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Convert fonts to OpenType

Software converts entire font libraries to OpenType in one click.

OpenType is a newer font file format that has been designed from the ground up with the future in mind. (read previous post about OpenType here) Since OpenType offers so many benefits, people often ask us how to get OpenType versions of their fonts.

FontXChange converts fonts from one format to another – including OpenType – and it does it quickly and easily.

Here’s how:

1. Download FontXChange for Macintosh here

2. Double-click the FontXChange application icon

3. Drag and drop your fonts into the main window of FontXChange

4. Select the OpenType format button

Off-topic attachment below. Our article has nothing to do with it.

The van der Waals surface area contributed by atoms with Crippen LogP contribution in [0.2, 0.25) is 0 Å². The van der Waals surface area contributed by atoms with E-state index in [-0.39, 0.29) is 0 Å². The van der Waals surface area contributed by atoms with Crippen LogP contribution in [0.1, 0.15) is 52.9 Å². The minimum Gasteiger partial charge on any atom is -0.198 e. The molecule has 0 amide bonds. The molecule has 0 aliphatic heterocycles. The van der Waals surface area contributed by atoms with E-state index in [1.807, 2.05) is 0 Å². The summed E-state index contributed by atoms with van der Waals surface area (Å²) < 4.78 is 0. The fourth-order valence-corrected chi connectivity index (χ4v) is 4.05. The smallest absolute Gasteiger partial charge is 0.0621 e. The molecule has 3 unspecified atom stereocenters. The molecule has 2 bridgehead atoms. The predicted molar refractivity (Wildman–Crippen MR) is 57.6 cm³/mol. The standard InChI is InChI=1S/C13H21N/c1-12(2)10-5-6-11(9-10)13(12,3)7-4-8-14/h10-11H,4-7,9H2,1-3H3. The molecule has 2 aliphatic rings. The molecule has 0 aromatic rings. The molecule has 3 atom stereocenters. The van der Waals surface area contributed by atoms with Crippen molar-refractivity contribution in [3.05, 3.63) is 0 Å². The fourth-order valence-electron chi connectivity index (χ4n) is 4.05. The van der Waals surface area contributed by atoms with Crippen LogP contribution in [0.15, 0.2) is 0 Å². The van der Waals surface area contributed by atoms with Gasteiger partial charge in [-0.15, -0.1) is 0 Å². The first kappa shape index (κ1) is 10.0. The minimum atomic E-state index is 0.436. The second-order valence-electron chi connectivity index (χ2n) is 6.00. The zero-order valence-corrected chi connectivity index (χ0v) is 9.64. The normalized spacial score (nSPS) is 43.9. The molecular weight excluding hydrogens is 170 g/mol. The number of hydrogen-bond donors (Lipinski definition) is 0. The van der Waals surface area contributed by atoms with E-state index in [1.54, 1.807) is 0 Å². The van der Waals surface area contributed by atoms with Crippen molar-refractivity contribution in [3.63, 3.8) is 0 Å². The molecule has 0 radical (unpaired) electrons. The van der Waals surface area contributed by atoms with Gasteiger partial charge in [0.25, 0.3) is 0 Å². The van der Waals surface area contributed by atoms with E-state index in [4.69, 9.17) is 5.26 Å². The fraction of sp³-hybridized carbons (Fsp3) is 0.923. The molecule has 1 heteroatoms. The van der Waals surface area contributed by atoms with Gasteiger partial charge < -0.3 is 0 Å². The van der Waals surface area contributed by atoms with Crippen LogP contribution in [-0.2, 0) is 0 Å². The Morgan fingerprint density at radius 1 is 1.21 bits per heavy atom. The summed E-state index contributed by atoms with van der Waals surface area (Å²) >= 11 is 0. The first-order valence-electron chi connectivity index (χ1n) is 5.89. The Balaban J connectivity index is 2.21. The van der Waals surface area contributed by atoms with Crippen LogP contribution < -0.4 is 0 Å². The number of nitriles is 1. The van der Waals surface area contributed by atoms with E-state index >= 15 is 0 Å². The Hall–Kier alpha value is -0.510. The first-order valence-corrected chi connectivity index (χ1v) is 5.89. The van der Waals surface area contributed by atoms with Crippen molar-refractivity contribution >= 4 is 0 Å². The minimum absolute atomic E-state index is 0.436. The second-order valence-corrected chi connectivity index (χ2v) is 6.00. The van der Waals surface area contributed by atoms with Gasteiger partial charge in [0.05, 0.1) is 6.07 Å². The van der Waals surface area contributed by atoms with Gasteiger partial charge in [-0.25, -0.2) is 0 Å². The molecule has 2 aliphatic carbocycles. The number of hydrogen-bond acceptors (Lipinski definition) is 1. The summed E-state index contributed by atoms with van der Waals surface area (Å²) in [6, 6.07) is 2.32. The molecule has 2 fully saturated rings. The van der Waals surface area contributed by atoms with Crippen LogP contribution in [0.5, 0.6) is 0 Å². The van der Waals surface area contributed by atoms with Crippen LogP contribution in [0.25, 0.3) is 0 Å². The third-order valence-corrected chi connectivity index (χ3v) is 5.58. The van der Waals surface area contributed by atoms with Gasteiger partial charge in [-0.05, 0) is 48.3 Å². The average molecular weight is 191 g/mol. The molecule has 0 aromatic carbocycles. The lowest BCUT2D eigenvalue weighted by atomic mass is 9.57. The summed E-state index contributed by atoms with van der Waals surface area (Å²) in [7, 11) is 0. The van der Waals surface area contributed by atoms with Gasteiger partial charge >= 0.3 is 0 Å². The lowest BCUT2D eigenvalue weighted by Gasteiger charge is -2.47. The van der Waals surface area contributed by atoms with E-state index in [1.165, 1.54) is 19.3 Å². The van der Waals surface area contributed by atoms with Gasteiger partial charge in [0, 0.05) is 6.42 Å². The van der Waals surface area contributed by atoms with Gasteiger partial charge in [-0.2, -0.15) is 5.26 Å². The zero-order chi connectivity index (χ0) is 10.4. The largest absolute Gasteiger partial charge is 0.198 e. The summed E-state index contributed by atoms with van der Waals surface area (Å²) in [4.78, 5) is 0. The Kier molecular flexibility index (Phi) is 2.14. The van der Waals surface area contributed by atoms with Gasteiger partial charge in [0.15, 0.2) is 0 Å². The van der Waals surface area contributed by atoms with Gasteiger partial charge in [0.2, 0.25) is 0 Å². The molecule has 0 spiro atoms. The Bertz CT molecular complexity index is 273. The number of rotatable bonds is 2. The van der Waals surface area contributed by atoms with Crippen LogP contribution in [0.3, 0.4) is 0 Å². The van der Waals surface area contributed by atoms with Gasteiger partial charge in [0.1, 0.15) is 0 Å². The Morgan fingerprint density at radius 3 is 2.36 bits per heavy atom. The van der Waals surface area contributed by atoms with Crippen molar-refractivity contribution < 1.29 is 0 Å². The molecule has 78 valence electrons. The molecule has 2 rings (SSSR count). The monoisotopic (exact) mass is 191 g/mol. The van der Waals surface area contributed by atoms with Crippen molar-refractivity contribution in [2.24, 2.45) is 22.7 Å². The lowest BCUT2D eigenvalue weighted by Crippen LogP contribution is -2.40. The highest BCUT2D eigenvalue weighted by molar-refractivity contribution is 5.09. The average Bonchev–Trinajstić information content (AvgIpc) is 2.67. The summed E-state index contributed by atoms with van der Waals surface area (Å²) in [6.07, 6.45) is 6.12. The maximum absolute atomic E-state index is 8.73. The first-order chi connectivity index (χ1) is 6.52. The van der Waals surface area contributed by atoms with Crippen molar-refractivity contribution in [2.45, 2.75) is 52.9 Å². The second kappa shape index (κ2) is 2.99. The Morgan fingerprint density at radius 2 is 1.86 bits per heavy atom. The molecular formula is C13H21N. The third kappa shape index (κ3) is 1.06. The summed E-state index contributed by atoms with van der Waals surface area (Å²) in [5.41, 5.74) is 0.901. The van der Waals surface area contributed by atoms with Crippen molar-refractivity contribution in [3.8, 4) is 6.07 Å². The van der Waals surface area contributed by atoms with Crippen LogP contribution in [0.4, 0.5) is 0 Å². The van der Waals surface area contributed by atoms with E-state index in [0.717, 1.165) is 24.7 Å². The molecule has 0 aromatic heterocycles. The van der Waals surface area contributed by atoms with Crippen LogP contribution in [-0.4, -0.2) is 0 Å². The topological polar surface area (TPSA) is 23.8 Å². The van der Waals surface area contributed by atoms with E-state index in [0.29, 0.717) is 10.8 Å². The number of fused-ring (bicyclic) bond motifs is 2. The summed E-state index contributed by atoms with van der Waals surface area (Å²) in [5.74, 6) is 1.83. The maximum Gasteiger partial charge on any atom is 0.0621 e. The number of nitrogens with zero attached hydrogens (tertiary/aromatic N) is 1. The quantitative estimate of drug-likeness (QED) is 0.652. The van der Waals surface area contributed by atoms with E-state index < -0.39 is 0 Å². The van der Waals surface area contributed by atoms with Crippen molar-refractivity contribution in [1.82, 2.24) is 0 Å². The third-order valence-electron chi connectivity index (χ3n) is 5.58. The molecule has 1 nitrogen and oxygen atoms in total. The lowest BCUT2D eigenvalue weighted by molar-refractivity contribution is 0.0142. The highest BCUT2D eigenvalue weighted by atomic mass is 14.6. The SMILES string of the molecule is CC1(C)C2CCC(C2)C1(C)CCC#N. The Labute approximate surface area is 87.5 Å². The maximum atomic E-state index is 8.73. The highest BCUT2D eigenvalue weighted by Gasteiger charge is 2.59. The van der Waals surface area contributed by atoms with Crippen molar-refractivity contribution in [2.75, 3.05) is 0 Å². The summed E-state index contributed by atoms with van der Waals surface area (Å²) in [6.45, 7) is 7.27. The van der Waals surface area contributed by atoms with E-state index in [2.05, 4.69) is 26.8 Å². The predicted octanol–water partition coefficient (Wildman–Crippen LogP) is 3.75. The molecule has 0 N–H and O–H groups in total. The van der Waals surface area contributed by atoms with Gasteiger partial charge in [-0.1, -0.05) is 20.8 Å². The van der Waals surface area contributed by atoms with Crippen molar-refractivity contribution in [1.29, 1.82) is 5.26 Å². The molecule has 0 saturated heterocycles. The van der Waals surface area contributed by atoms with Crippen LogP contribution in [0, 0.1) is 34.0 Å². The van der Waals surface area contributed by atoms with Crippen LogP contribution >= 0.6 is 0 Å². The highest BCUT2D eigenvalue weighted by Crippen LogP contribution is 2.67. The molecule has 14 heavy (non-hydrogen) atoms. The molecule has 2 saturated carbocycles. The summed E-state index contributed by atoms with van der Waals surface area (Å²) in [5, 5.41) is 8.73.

5. Click the  “Convert” button

FontXChange for Macintosh

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About font formats

Different font formats offer advantages and disadvantages.

Frequently we get questions about the differences between font formats. What is a TrueType font? What is OpenType? Is that better than Postscript Type 1?

One of the keys to a problem-free workflow in creative production is having a working knowledge of font formats.

PostScript Type 1 Fonts

PostScript Type 1 fonts are high quality fonts that use the Postscript language to draw characters. This is significant because it allows the font to be scaled to virtually any size without loss of quality. Type 1 fonts have been the publishing industry standard for many years. The downside to these fonts are that they come in a 2-file format: a screen font and a printer font. These 2 files must always be together in the same folder. If the two files ever get separated then the font breaks and will not work. Also, Type 1 fonts on the Mac exists in a uniquely Mac format and therefore cannot be used in Windows, and vice-versa.

TrueType Fonts (.ttf)